By Scott Tibbs, January 5, 2011
Now that the Republicans have taken over the House of Representatives, we have a chance to put the brakes on the reckless deficit spending of Barack Obama. The Republicans need to listen to the message the voters sent in 2010, or they will not have a good year in 2012.
As tea parties began popping up around the country, Leftists began to complain that the only reason that there is concern about the debt is that "there is a black man in the White House." It is true that conservatives didn't raise enough of a stink about the deficit when Reagan was President, or when George W. Bush was President. But let's look at the numbers, because it's about more than just the fact that there were deficits under Reagan and Bush. The size of the deficits, led by the extravagant spending of Obama, is the issue.
According to Barack Obama's own website, the total of all the deficits under Ronald Reagan was $1.491 trillion. The total of all the deficits under George W. Bush was $2.005 trillion. The deficit for 2009 alone was $1.412 trillion. The projected deficits for 2010 and 2011 are $1.555 trillion and $1.266 trillion, respectively. Again, these are Barack Obama's numbers, not mine.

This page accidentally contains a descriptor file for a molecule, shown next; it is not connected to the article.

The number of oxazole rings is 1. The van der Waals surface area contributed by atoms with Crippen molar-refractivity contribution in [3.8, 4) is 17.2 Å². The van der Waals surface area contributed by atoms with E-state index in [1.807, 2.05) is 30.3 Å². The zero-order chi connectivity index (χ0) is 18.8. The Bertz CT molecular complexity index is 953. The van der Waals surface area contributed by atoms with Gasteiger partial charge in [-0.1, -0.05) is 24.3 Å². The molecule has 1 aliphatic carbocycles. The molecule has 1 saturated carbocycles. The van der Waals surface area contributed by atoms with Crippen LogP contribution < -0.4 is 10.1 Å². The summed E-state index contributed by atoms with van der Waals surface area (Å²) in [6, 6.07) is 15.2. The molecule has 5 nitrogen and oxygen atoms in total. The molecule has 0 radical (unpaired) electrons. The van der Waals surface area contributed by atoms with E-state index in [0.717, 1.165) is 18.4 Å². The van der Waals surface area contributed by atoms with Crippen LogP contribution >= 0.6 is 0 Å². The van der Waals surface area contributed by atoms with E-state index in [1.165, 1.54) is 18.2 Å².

The fact of the matter is that federal deficit spending is out of control and we need to put the brakes on all of this reckless spending. The path we're on is simply not sustainable, and one has to wonder why Barack Obama has continued to go down this destructive path without implementing the deep spending cuts that are needed to at least bring the annual deficit down to a reasonable number.
None of this has anything to do with Barack Obama's skin pigmentation, and the screeching that this is all about race - a tactic meant to intimidate opponents into silence through character assassination - has failed and only served to motivate the Tea Party and the conservative base. We need to keep up the pressure and demand that the federal government spend less money - because the problem is not a lack of revenue. The problem is spending.